I started to volunteer at the cancer center, so I could be a reminder that despite having only a 40% chance of surviving – I did.  I encourage patients to never give up on living.  I also began writing about my experience on this website.

I share my stories with the patients I’ve met over the years.  You may be one of those people. If so, I’m thrilled to know you’re still reading my stuff!

Each life is precious, and I’ve tried to be there for friends who’ve been facing severe health issues.  I can’t promise them that they’ll be as fortunate as I was, but maybe, my being with them will let them know that I understand how they’re feeling, and perhaps that will be a comfort.

Last year was a challenging year for me.  I lost my dear friend Connie MacLean to brain cancer.  And during the same period, my friend Suzette Laqua was facing brain surgery.  Their stories are in a story I wrote in November 2019.   Here is the link – A Happy Ending.

Two days ago, I received an update from Suzette.  Here is what she wrote:

It’s so nice to see your stories. Thanks for always keeping up on them. They are fantastic! 

I was going to call you a month ago and tell you that I had to go in for emergency surgery at Lions Gate Hospital but it happened so fast that I just ran out of time.

 Turns out that the left side of my head where I had my surgery last year, I started get really bad pain, I could feel a sharp pain near my temple. Next to my eyebrow bone it started to intend extremely deep.

And when I started calling the neurosurgeon’s office I was told that the pain was the healing and he would see me in March for an appointment and that the indent was a ‘cosmetic’ surgery and would be another 6 months after the March appointment, maybe September or October.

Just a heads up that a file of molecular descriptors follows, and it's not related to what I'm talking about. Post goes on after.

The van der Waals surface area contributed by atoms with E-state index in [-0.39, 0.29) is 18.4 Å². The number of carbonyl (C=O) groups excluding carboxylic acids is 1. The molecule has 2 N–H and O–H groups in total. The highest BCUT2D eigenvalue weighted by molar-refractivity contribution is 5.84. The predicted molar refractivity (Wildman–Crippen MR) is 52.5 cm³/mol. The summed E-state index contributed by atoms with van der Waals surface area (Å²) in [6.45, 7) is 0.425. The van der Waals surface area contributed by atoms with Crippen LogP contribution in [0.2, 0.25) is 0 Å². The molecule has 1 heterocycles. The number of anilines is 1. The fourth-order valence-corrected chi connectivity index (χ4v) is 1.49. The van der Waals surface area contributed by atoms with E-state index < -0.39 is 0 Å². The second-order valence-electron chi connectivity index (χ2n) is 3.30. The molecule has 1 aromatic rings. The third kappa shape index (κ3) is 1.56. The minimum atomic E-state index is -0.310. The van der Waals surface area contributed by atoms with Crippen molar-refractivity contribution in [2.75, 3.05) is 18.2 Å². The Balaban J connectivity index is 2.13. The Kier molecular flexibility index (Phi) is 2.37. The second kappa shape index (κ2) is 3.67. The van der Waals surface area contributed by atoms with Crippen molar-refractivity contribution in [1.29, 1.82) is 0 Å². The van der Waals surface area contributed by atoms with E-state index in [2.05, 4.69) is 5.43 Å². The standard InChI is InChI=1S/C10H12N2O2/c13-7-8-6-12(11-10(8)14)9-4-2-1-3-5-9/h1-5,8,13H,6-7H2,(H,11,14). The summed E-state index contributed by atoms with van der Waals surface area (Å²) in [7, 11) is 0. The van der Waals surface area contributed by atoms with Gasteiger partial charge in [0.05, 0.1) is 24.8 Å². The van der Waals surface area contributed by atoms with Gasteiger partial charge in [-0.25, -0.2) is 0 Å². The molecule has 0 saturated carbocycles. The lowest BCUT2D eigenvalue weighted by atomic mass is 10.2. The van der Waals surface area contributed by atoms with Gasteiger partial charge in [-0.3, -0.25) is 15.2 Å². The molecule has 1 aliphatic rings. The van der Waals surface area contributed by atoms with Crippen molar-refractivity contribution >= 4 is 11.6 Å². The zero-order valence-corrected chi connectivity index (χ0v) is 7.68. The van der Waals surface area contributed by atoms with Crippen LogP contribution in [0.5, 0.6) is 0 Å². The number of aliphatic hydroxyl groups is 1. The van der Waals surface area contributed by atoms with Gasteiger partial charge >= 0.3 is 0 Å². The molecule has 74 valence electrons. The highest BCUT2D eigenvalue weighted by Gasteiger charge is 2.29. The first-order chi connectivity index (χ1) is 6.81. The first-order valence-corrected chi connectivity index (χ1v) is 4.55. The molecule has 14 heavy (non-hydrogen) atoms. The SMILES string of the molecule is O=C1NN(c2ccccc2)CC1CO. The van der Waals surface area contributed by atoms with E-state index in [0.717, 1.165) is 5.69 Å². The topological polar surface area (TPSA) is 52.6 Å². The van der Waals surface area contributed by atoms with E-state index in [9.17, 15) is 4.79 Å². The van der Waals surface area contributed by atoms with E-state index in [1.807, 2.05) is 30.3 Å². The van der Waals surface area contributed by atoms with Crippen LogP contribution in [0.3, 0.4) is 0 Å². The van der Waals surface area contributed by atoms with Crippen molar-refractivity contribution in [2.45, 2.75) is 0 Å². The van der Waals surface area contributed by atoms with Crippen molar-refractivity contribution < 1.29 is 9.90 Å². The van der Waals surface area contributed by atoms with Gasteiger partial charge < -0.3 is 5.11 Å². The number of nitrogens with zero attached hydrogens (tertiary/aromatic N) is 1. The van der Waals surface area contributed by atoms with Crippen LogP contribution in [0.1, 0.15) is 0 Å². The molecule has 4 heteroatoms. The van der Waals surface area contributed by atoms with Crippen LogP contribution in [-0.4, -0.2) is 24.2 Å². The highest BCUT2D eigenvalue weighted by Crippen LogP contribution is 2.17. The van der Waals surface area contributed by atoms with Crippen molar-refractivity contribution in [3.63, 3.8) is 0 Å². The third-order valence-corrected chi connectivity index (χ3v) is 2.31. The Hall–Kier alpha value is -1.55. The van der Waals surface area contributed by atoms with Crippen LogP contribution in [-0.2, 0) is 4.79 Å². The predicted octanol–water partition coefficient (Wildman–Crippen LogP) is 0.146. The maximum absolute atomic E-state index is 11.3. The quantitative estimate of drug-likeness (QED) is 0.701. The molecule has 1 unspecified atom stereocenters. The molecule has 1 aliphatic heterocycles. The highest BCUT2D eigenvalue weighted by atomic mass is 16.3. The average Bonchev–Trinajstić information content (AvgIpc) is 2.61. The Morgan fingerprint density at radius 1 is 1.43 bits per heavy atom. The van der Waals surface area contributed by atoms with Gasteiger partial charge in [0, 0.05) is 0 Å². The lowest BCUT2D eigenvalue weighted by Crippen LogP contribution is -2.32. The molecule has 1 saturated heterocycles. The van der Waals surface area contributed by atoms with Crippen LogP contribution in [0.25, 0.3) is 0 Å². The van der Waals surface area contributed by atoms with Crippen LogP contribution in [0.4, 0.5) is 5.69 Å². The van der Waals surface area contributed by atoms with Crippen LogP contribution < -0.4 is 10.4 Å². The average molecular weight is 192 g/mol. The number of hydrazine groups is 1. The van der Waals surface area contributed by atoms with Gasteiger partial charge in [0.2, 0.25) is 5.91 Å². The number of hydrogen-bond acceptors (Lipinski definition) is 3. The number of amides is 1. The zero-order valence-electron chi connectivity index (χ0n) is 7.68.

I kept telling them the pain was excruciating and it felt like nails were trying to come out. I was being ignored.

Finally the end of January I had Myles take me to emergency in New West and they did a CT scan on me and funny – haha – I was called to see the surgeon right away and the surgery was booked asap.

He realized that my skull had rotated and the screws were coming through the front of my skull near my eye and that was the pain I was feeling – OMG hey?

But fast forward. I went in March 10th at 6:30am. My emergency surgery was 8:00-9:30am. I was supposed to stay in for 4 days.  I got to go home the next night, March 11th at 7:30pm because I was doing so well  

I took 2 Tylenol that night and haven’t taken one pain killer, Tylenol, aspirin, Advil, nothing, since. YAY!

I’m in heaven. I feel so so good. Not a headache, not a pain. Not even where he put the staples again. (I had them all pulled out by my family physician last Friday (16th).  He had to reopen my entire skull again, but that’s ok. My hair will grow back and scars are cool! 

So now we’re all at home, Myles thankfully works from home. Lucas (grade 7) would have been done spring break this weekend, but now will be done school for the summer. But the New West schools will be getting in touch. They want the kids to do some kind of school work. Even though they won’t be worth any grades but I think they want them to keep a little busy, which suits us fine.